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Does Protein Powder Actually Expire

Your protein powder has been in your cabinet for a while—here's how to tell if it's still safe to use.
man using protein powder

Maybe you're looking to Hulk-up. Maybe you heard protein powder is a busy dieter's BFF. Or maybe your doc said protein powder could help fill your nutritional gaps. Whatever the reason, you've started pounding protein shakes to boost your daily intake of the macronutrient—without having to load up on boiled eggs.

Here's the thing: even if you're scooping the goods every day, it can be hard to get through a tub of the powdery goodness before its expiration date.

That's why we turned to Lisa Richards CNC, nutritionist and founder of The Candida Diet and health writer Anju Mobin to find out: Can the muscle-supporting supplement actually expire, or is that date on the side of the tub just for decoration? Scroll down for the answer—plus learn what happens if you eat protein powder past the expiration date.

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Wait, so can protein powder expire?

Yes, protein powder can expire—and that includes all kinds of protein powder: pea, hemp, whey, and so on. "All forms of protein powder have an end of shelf life, and can expire," says Richards.

But here's the thing: the stamped-on expiration date isn't the best way to tell, according to Mobin. "Expiration dates are just an estimate," she says.

How to tell if your protein powder is expired

If not by the expiration date, how can you tell if the powder is good-to-eat or better in the trash? Follow these four steps.

1. Do a sniff test

While it won't smell anywhere near as bad as soured milk, bad protein powder will smell funky when they're donezo, according to Mobin. She calls out that this step is especially important for non-vegan, whey protein powders, which go bad more quickly than vegan ones.

2. Eyeball it

Peek into the container—see any blue, dark-grey, or green-colored particles? Get rid of it, because those particles are mold. "The presence of mold is a sure sign the protein powder's gone bad," says Richards.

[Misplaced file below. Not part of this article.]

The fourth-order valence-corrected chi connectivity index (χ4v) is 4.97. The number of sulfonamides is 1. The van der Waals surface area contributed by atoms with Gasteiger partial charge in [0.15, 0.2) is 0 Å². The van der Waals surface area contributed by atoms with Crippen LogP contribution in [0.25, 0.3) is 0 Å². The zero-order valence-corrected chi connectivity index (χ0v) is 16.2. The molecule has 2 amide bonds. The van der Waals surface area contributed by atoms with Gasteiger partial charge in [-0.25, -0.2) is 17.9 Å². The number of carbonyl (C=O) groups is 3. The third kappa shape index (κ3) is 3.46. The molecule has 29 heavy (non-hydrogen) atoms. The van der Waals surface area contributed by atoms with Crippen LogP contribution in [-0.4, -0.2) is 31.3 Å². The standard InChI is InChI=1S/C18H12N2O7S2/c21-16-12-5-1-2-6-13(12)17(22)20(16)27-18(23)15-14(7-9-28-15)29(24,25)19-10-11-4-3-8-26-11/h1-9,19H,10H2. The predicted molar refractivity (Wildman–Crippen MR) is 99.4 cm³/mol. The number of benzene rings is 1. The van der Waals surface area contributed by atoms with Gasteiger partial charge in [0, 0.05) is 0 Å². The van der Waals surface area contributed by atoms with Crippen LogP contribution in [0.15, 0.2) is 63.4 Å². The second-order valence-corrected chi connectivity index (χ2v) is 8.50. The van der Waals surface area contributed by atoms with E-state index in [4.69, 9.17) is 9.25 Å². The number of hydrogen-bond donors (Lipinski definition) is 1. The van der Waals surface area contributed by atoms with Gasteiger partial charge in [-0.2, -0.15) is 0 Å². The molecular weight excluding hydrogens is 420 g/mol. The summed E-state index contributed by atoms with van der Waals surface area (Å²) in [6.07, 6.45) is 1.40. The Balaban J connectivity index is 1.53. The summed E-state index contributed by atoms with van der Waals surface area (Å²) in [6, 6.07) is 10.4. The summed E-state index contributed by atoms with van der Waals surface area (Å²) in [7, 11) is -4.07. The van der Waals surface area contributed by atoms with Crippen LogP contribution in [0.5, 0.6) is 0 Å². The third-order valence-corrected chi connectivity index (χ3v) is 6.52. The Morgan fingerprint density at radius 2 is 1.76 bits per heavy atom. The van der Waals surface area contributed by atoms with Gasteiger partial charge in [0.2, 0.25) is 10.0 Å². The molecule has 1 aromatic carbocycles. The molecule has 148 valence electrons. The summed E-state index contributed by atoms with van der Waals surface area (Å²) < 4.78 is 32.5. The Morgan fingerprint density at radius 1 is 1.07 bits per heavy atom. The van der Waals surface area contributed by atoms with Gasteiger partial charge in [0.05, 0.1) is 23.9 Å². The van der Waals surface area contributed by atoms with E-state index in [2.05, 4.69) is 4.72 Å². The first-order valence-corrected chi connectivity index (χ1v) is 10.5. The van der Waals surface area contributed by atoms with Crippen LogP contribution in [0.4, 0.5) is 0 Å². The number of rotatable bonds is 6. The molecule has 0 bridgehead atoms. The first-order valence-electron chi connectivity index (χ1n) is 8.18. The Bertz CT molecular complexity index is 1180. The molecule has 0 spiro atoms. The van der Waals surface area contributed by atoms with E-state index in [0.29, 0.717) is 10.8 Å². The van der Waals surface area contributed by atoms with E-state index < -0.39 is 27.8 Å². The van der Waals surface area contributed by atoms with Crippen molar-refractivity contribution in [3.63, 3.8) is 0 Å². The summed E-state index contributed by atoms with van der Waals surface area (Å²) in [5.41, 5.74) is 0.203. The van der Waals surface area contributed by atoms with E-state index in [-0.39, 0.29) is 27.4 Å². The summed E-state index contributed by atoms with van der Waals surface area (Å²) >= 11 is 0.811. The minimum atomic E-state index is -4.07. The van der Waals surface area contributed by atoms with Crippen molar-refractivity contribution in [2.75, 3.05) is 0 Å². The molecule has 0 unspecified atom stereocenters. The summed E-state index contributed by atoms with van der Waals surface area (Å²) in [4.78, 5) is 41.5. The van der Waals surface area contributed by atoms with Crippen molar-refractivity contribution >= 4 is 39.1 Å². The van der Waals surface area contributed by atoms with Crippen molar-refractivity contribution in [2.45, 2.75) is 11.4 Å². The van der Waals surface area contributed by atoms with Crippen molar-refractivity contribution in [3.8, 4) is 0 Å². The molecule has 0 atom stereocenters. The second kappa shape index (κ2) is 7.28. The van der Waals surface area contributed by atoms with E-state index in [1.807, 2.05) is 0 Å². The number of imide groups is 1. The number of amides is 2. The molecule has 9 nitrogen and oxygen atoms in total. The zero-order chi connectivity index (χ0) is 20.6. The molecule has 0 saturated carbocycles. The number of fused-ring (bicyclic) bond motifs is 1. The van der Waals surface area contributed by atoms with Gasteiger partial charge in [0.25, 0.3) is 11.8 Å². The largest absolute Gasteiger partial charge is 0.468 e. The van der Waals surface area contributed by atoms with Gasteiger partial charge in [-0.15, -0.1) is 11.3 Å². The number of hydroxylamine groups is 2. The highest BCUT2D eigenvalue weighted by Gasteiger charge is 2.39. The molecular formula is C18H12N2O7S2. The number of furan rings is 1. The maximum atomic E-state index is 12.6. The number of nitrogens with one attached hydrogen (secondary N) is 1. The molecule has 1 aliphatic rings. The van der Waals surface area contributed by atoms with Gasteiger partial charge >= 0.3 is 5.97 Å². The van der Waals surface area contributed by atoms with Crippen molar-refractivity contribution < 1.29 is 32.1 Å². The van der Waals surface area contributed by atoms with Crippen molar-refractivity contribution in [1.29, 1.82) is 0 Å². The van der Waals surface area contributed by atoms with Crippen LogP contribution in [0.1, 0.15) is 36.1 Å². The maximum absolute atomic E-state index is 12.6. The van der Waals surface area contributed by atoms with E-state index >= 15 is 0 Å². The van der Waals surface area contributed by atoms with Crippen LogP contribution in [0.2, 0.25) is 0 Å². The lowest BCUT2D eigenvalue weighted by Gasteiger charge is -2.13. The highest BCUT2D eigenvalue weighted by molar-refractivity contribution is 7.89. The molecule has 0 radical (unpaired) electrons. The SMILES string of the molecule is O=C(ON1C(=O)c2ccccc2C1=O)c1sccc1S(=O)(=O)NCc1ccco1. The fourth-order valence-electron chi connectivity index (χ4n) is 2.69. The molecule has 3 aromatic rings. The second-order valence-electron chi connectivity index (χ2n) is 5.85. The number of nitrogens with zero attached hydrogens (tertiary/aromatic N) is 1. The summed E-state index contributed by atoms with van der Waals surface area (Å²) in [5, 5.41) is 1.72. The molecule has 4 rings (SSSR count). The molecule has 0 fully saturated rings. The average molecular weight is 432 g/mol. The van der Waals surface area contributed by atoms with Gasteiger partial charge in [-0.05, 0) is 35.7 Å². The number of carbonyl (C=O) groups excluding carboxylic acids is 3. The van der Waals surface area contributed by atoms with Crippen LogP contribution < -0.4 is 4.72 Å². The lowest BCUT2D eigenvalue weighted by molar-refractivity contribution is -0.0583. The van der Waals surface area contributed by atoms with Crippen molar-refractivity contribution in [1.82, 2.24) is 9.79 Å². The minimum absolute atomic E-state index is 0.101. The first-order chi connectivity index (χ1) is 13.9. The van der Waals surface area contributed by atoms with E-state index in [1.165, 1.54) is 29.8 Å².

If there's no mold, but there are other mysterious clumps and lumps in the tub, you still need to get rid of it. "When the powder does this, it's a sign the powder has been exposed to water or moisture," explains Richards. And "moisture makes it easier for things like microbes and bacteria to grow in the container, which can make it go bad more quickly," she says.

While most protein powders are packaged in air-tight containers, there are other ways moisture can get in. For example: storing the container in a super warm and wet environment (like a bathroom cabinet or gym locker), or using a not-completely-dry scooper can introduce moisture to the supplement. "Even opening the tub right after a workout when you're still sweaty, and getting a sweat droplet into the powder can cause it to spoil faster," says Mobin.

3. Finally, taste it

If it doesn't smell off and there's no obvious signs of mold or moisture, do a little taste test. Add a pinch of powder to water and give it a sip. Tastes different than usual? Toss it. If not, consume happily!

Is consuming protein powder past its expiration date dangerous?

"While I don't recommend eating foods past their expiration date," says Mobin, "I'd be lying if I said I immediately throw out my protein powders the second they go past their expiration date if there's no other sign of them being expired."

So long as it's not showing any of the above signs of being spoiled, it's not necessarily dangerous to consume protein powder past its expiration date. It just may not be as potent. That's because, according to research, overtime sugar can interact with protein, and cause can breakdown of lysine, which is one of the amino acids present in protein powder. Lose some of the lysine and you'll lose some of the protein content of the mix.

Another downside of eating old protein powder? It'll taste less than great—assuming you liked the way it tasted to begin with. If not, we recommend ditching your tub and trying one of these nine best tasting protein powders. Or, forgoing powder entirely for the pre-made protein shakes nutritionists swear by.

Gabrielle Kassel
Gabrielle Kassel is a New York–based fitness and wellness writer. Read more
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